Cannabis’ distinct aroma isn’t coming from THC, CBD or other cannabinoids. Instead, it’s the terpenes that give cannabis its unique fragrance and flavor. Terpenes may also influence the cannabis experience and may convey some of its potential therapeutic benefits.
A lot of attention is paid to the amount of THC and CBD in a given strain, but newer research suggests that terpenes may be just as impactful. Terpenes are another naturally occurring compound in the cannabis plant. The terpenes present directly affect the plant’s smell and flavor. Studies show that they may also influence the effects produced by specific strains.
Myrcene – the most common terpene, this earthy, herbal molecule may help reduce anxiety and insomnia so you can sleep better.
This earthy, herbal molecule may help reduce anxiety and insomnia so you can sleep better. Myrcene (or β-myrcene) is a terpene that occurs often in highly fragrant plants and herbs such as mangoes, hops, bay laurel leaves, thyme, lemongrass, and basil. Myrcene is produced by numerous cannabis strains, and some studies have suggested that it might lend sedative effects.
Beyond cannabis, myrcene is found in hops and is responsible for the peppery, spicy, balsam fragrance in beer. It’s also expressed in lemongrass, which has been used in traditional folk medicine for centuries.
Limonene – is the second most common terpene in nature and a prominent terpene in cannabis. Bright, zippy citrus notes come from this terpene. It’s said to improve mood and reduce stress. The fragrance of citrus fruit peels is composed mostly of limonene, so you’d be correct to assume that this terpene takes its name from the lemon.
As with many terpenes, plants produce limonene to help protect them against harmful microbes, and its antibacterial and antioxidant effects have been well-documented. But beyond its abilities to protect the plant, it also has an impact on brain function that scientists are working to better understand for the treatment of a variety of ailments—namely anxiety and other mental health disorders.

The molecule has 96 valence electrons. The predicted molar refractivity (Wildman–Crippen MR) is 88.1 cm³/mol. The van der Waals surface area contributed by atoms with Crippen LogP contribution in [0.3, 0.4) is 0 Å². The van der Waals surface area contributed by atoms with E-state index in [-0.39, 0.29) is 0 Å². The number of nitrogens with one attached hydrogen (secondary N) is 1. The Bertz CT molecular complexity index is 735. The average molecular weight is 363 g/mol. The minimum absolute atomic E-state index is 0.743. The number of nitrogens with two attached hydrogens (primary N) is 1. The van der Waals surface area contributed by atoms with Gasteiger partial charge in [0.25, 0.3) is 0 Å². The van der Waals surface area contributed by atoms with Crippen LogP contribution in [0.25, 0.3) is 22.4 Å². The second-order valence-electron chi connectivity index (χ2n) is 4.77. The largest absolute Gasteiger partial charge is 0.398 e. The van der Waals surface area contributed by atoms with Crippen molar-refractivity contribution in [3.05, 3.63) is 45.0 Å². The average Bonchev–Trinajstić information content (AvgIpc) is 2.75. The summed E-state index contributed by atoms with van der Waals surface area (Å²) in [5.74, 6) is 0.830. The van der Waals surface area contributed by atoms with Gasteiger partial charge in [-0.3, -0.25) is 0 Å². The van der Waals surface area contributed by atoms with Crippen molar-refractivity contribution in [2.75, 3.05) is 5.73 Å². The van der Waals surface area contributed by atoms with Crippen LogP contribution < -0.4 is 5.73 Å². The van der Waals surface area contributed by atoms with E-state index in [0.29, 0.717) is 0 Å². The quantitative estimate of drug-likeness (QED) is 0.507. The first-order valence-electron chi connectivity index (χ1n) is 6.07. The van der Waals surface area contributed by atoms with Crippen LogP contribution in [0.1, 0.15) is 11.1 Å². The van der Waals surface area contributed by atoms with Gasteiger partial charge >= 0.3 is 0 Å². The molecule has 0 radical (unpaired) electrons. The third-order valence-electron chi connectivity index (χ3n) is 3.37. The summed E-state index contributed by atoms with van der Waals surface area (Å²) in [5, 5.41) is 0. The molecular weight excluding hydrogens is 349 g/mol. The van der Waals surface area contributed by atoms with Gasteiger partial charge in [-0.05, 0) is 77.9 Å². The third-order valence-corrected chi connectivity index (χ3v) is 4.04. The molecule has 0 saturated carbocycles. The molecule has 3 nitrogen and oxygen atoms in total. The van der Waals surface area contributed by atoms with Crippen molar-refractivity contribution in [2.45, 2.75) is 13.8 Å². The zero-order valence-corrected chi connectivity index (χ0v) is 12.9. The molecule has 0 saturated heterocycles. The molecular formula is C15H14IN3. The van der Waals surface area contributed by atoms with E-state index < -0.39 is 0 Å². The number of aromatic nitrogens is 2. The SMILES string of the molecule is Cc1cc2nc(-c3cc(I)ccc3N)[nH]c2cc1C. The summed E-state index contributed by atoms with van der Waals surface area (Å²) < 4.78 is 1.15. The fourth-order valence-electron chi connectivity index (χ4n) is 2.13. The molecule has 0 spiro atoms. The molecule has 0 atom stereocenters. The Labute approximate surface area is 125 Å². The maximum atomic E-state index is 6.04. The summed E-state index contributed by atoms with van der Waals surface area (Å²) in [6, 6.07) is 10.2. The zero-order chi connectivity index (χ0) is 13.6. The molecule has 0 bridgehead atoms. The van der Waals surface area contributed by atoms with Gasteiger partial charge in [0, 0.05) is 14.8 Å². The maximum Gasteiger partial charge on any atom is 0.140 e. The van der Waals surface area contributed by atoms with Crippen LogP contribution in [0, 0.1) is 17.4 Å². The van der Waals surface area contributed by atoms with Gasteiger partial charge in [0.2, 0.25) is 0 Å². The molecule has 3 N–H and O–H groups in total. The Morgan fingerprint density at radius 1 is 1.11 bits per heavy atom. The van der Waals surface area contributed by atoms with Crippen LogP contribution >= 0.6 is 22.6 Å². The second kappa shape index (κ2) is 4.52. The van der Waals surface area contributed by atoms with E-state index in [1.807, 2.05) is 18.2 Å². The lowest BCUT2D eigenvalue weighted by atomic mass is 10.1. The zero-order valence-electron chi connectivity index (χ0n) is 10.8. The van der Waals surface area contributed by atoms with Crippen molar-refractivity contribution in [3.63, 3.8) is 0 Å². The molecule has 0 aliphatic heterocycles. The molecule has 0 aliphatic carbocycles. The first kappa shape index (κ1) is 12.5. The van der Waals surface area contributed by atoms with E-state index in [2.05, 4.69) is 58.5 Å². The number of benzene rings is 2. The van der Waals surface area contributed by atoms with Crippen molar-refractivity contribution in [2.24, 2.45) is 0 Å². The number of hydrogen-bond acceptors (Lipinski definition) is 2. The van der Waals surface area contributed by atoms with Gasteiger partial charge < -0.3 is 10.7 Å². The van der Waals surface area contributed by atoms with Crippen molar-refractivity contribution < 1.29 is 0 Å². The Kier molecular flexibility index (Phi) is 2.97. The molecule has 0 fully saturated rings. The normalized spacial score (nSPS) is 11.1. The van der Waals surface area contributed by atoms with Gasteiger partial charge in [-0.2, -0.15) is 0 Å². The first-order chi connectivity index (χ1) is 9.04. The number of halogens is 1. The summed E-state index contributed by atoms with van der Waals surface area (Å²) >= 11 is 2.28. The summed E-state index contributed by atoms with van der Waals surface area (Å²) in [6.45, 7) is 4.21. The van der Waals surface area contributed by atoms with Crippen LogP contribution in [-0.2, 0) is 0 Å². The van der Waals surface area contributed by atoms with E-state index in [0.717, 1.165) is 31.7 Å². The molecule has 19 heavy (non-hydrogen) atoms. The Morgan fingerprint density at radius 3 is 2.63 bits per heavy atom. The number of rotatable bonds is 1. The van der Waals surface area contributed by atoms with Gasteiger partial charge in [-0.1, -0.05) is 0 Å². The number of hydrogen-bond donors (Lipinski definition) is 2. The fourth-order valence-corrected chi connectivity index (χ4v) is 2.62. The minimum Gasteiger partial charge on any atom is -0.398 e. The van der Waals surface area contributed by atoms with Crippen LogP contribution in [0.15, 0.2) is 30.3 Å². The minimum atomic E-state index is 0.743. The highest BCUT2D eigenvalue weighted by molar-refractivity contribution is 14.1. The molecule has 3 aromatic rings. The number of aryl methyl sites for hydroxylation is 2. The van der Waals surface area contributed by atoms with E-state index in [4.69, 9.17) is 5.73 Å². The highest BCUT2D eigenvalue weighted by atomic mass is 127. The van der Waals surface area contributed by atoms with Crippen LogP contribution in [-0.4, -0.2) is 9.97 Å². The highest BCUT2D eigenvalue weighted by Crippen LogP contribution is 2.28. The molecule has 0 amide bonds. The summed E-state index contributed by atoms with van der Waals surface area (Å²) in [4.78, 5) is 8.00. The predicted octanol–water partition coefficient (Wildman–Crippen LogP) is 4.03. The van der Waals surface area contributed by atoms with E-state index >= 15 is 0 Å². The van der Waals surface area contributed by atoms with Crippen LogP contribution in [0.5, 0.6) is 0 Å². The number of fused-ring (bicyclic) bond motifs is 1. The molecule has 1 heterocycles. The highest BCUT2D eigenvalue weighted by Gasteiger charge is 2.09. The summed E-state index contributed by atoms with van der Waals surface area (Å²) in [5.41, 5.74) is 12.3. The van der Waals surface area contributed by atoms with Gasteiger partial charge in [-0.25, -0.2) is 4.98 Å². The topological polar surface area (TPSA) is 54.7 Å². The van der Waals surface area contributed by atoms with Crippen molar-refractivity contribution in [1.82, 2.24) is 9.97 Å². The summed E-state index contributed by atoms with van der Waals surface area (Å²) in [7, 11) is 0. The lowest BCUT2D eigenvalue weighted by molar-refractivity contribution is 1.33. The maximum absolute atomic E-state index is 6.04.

Linalool – is said to help improve relaxation and boost mood with its floral notes. It may also help reduce insomnia.
Linalool is not specific to cannabis. Its characteristic lavender scent with a hint of spiciness is common to over 200 types of plants.
Linalool’s anti-microbial properties are protective for the plant and represent a potential therapeutic use in people. Whether it was used as an early antibiotic is unknown, but linalool (often in the form of lavender) has been used in traditional medicine practices for its sedative and anti-epileptic properties.
Pinene – As the name suggests, this terpene produces an intense pine aroma. It may help boost memory, reduce pain, and ease some of the not-so-pleasant symptoms of THC, such as nausea and coordination problems.
Pinene is one of the most common cannabis terpenes that carries a distinct pine scented bouquet. Alpha-pinene is also the most naturally occurring terpene around the world. It also has shown to act as an advanced anti-inflammatory.